One misconception about self-care is that it is time-consuming. Once you're aware of the needs of the people around you, you might think it's about varying your technique as a leader rather than trying to meet everybody's needs. There's no way you can do that. You don’t need to. You can work with someone the way you prefer to interact. Just make sure at some point during that meeting your preference is going to be addressed. If some of your team likes having decisions made democratically, that's about 35% of the people. As a leader, if you like democratic decision making, then you might be running every meeting that way.
That means that 65% of your team is not enjoying that decision making.
“It’s essential that we understand the decision-making
process so we can move forward collectively.”
– Pam Baker (14:52-14:59)
15% of the 1.3 million polled worldwide on communication preference prefer an autocratic style. The leader makes the decision and executes it their way. Once the decision is made, everybody on the team feels okay enough to move forward even if they don’t agree with the decision. The people that prefer a benevolent style may have a hard time fully embracing the idea.
Everybody on your team has strengths, and you want a bit of all of them. But if you're running your meetings with one style, you're probably not getting the best of everybody. You might be draining their batteries to the point where they're putting on their masks.
If you're a leader who's taking care of yourself and keeping your batteries charged, you can do the same for your team. You can work with anyone in a benevolent style. But as your batteries get empty and as your self-care is not being addressed, it's hard to get connection and collaboration going.
Understanding each other's motivators and ways of interaction makes a massive impact. That’s where self-care becomes 'we care.' It's a 'better together' concept where a meeting begins with self-care moments and recognition of someone's incredible commitment to a project. It begins with team building to keep everybody motivated.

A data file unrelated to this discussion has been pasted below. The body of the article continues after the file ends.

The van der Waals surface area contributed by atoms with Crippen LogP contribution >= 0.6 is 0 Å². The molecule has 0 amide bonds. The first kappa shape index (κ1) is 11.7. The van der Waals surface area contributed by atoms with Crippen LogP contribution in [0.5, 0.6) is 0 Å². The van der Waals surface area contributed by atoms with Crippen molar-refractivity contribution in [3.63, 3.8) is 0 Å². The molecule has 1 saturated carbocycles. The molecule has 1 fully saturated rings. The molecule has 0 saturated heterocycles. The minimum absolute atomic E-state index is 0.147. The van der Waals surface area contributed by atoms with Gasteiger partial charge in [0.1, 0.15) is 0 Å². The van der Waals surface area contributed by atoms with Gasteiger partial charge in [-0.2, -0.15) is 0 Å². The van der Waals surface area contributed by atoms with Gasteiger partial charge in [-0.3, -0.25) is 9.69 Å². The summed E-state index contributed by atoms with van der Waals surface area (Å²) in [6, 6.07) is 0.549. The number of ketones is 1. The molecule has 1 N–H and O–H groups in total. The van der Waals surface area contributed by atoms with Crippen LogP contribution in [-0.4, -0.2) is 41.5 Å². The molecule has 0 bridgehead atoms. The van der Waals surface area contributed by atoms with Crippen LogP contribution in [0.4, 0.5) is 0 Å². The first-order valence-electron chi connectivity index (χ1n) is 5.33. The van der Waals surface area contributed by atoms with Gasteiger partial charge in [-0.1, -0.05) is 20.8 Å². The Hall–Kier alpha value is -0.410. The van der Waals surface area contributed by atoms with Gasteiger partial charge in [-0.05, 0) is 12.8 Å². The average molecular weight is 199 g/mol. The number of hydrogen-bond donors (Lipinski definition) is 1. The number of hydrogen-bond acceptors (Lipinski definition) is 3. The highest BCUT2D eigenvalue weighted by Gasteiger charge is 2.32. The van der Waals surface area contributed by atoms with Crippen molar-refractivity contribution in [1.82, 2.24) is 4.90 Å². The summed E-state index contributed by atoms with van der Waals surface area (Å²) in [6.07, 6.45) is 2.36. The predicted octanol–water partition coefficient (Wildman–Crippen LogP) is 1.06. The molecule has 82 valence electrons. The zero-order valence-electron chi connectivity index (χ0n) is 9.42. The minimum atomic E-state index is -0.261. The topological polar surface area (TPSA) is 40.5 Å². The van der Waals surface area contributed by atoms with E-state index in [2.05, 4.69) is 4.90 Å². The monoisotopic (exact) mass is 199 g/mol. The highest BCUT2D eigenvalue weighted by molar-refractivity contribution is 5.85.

How does that change your meetings? As a leader, you must take care of yourself first. Don’t get caught wasting your time at a meeting because communication isn’t going well. Start paying attention to what charges your battery. Put those activities into your daily schedule. Make sure that as the leader, you're encouraging every person on the team to do the same. Encourage them to take care of themselves and each other. It makes everything more effective and efficient.
How to Get Involved:
Today's workplace has diverse perspectives, backgrounds, and skills which can catapult creative problem-solving. This may result in communication challenges and conflicts that derail a company's fast-paced progress.
Adaptive communication enables people to understand one another and quickly resolve conflict—regardless of background, demographics, age, or educational level. Employees gain the tools to lead innovation, generate support for ideas, and reduce communication breakdowns.
Want to increase your organization's productivity, increase collaboration, and communicate so your message is heard? Learn more here: https://www.journeous.com/business/
Learn more about Pam Baker and Cindy Hunt: